The pandemic has highlighted some of the brightest spots — and greatest areas of need — in America’s healthcare system. On one hand, we’ve witnessed the vibrancy of America’s innovation engine, with notable contributions by U.S.-based scientists and companies for vaccines and treatments.
On the other hand, the pandemic has highlighted both the distribution challenges and cost inefficiencies of the healthcare system, which now accounts for nearly a fifth of our GDP — far more than any other country — yet lags many other developed nations in clinical outcomes.
Many of these challenges stem from a lack of alignment between payment and incentive models, as well as an overreliance on hospitals as centers for care delivery. A third of healthcare costs are incurred at hospitals, though at-home models can be more effective and affordable. Furthermore, most providers rely on fee for service instead of preventive care arrangements.
These factors combine to make care in this country reactive, transactional and inefficient. We can improve both outcomes and costs by moving care from the hospital back to the place it started — at home.
Right now in-home care accounts for only 3% of the healthcare market. We predict that it will grow to 10% or more within the next decade.
In-home care is nothing new. In the 1930s, over 40% of physician-patient encounters took place in the home, but by the 1980s, that figure dropped to under 1%, driven by changes in health economics and technologies that led to today’s hospital-dominant model of care.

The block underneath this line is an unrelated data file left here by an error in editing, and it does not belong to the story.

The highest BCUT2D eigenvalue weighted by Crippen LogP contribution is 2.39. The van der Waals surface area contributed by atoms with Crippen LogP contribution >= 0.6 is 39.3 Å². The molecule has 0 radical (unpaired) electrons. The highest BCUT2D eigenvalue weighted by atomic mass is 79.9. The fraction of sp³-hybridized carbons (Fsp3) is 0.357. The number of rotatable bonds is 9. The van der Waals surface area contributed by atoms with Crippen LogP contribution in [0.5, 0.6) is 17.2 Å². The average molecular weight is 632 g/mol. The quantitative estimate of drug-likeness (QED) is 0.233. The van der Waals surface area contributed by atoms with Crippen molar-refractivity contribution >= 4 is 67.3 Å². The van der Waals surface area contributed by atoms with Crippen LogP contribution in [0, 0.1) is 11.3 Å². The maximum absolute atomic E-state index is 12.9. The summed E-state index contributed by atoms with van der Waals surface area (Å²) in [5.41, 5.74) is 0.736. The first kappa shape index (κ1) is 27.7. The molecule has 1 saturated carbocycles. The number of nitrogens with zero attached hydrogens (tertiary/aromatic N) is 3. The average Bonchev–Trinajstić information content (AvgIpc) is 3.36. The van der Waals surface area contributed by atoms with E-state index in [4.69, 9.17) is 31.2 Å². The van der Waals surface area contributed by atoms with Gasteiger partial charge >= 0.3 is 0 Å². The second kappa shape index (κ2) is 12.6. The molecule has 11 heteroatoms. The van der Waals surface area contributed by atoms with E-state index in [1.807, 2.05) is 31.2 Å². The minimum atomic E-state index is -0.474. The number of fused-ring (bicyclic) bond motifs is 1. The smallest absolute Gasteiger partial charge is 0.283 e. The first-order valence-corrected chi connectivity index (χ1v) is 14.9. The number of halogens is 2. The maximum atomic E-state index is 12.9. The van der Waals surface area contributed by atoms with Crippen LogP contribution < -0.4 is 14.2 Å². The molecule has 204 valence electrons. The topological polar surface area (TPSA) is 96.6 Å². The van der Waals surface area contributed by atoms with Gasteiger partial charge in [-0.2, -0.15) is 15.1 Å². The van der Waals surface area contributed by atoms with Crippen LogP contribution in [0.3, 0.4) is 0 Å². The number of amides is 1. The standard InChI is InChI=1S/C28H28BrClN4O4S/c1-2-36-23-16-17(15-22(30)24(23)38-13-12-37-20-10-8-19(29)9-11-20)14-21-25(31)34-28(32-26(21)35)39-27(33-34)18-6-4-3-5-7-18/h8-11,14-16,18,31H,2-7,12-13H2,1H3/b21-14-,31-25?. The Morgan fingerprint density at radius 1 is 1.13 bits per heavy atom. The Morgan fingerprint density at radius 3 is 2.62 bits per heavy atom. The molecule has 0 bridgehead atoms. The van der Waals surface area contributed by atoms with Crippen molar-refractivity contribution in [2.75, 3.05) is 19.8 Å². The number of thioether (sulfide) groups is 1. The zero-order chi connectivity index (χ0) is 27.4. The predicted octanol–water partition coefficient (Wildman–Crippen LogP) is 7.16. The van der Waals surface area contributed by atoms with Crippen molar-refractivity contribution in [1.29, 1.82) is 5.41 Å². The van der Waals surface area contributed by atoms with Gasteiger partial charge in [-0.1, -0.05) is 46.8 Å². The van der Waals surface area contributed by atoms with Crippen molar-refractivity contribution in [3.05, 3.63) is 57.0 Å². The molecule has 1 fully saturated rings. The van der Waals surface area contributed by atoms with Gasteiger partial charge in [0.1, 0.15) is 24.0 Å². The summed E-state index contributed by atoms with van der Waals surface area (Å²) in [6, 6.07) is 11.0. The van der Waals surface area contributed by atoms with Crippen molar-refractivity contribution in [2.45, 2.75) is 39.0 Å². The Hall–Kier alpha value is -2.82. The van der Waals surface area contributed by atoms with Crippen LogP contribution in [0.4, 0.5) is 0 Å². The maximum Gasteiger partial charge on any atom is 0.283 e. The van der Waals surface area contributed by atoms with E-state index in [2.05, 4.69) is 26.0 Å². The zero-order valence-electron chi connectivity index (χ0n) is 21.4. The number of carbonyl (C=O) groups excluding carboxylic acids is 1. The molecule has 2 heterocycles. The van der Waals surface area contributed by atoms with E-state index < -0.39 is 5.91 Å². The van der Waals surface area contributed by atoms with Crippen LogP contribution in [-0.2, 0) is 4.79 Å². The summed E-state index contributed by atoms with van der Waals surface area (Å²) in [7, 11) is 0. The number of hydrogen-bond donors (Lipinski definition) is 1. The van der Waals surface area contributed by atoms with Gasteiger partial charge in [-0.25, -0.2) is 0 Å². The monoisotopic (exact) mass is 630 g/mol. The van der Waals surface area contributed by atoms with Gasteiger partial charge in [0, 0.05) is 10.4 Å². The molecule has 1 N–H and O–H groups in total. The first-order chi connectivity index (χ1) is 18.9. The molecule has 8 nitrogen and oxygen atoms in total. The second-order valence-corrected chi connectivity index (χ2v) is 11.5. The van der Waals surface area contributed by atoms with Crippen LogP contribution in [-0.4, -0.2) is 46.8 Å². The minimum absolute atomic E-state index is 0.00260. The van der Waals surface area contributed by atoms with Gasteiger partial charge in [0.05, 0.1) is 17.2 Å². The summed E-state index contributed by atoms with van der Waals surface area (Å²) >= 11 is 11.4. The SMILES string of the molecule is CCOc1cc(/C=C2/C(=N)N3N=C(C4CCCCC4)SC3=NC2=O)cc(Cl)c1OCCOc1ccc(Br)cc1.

That 50-year shift consolidated costs, centralized access to specialized diagnostics and treatments, and created centers of excellence. It also created a transition from proactive to reactive care, eliminating the longitudinal relationship between patient and provider. In today’s system, patients are often diagnosed by and receive treatment from individual doctors who do not consult one another. These highly siloed treatments often take place only after the patient needs emergency care. This creates higher costs — and worse outcomes.
That’s where in-home care can help. Right now in-home care accounts for only 3% of the healthcare market. We predict that it will grow to 10% or more within the next decade. This growth will improve the patient experience, achieve better clinical outcomes and reduce healthcare costs.
To make these improvements, in-home healthcare strategies will need to leverage next-generation technology and value-based care strategies. Fortunately, the window of opportunity for change is open right now.
Five factors driving the opportunity for change
Over the last few years, five significant innovations have created new incentives to drive dramatic changes in the way care is delivered.
- Technologies like remote patient monitoring (RPM) and telemedicine have matured to a point that can be deployed at scale. These technologies enable providers to remotely manage patients in a proactive, long-term relationship from the comfort of their homes and at a reduced cost.
Source: New feed